At Harvard, Greenblat has taught Renaissance literature, Shakespeare, and new historicism, as well as the undergraduate survey course on major British writers; and he also is chairing the College’s interdisciplinary history and literature concentration.

Reared in Newton, Mass., Greenblatt attended Newton High School, where he studied with the late John Harris, “a wonderful English teacher” whom Greenblatt credits as an early influence. Greenblatt jokingly described an early career marked by odd encounters and fleeting possibilities.

“I spent a summer as a counselor at a summer camp where I played the guitar and sang mournful folk songs with a fellow counselor. He talked about introducing me to a pal of his with the idea that we might possibly sing together, but, with my eye on college, I declined,” Greenblatt said. “My fellow counselor was Art Garfunkel, and his friend was Paul Simon.” As a student at Yale College (Class of 1964) Greenblatt “chummed around” with now vice presidential hopeful Joseph Lieberman, who joked at the time that since Greenblatt wanted a life in letters, Lieberman would, if he ever became President, appoint Greenblatt Postmaster General. Also while at Yale (Ph.D. 1969), Greenblatt “rushed out of a corner drugstore and knocked down an elderly man who turned out to be T.S. Eliot. He survived.” And, while studying for a B.A. (1966) and M.A. (1969) at Pembroke College, Cambridge, he performed with a group of students who went on to become the Monty Python’s Flying Circus troupe. “My name occasionally turns up in the early shows,” he said, “usually in grotesque situations and invariably drawing a somewhat mysterious laugh from the studio audience.”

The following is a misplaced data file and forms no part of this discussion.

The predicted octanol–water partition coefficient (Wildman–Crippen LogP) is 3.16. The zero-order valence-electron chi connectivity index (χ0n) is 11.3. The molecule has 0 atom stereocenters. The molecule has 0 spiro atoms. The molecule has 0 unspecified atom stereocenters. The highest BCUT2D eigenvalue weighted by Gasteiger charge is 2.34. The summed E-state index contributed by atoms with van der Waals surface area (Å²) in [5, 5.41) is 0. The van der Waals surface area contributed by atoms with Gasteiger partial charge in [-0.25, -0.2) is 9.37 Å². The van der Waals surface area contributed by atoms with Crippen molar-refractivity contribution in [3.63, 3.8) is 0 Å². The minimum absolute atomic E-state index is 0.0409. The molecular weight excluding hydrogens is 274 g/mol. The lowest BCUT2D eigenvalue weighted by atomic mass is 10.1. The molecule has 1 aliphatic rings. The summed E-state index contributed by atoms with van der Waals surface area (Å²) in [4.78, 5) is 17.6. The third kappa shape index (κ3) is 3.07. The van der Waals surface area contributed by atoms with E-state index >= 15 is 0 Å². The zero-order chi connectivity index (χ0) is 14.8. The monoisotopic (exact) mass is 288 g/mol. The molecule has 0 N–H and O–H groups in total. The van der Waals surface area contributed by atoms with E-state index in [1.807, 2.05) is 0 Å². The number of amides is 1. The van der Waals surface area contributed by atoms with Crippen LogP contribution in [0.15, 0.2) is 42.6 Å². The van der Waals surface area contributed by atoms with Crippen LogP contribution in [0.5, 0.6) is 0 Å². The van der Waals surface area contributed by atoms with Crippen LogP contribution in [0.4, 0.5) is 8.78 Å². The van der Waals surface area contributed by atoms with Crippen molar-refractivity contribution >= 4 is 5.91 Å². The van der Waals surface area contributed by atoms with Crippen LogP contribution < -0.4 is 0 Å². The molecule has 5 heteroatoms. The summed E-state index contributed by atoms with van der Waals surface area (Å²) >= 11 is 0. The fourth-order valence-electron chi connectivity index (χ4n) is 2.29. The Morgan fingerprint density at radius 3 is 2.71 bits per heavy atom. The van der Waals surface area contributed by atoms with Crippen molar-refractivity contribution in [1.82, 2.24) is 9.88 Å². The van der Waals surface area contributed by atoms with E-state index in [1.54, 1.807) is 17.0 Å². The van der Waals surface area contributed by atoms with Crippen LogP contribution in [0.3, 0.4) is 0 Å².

There are 19 Harvard University Professors. These special endowed positions were established in 1935 as the University’s highest professorial distinction. The John Cogan professorship was endowed by John F. Cogan Jr. AB ’49, JD ’52, of counsel in the corporate department of the Boston law firm Hale and Dorr, where he also is a former chairman of the firm, a former senior partner, and a former managing partner. Cogan has served as a member of visiting committees to the Harvard Art Museums and Harvard Law School and chairman of the visiting committee to the Davis Russian Studies Center. He also chaired the Harvard Law School Capital Campaign and the Dean’s Advisory Committee, and he is a member of the Executive Committee of the Harvard University Resources Committee and of the Harvard College Fund.

The Cogan University Professorship was previously held by Professor of Philosophy Hilary Putnam, who retired this summer.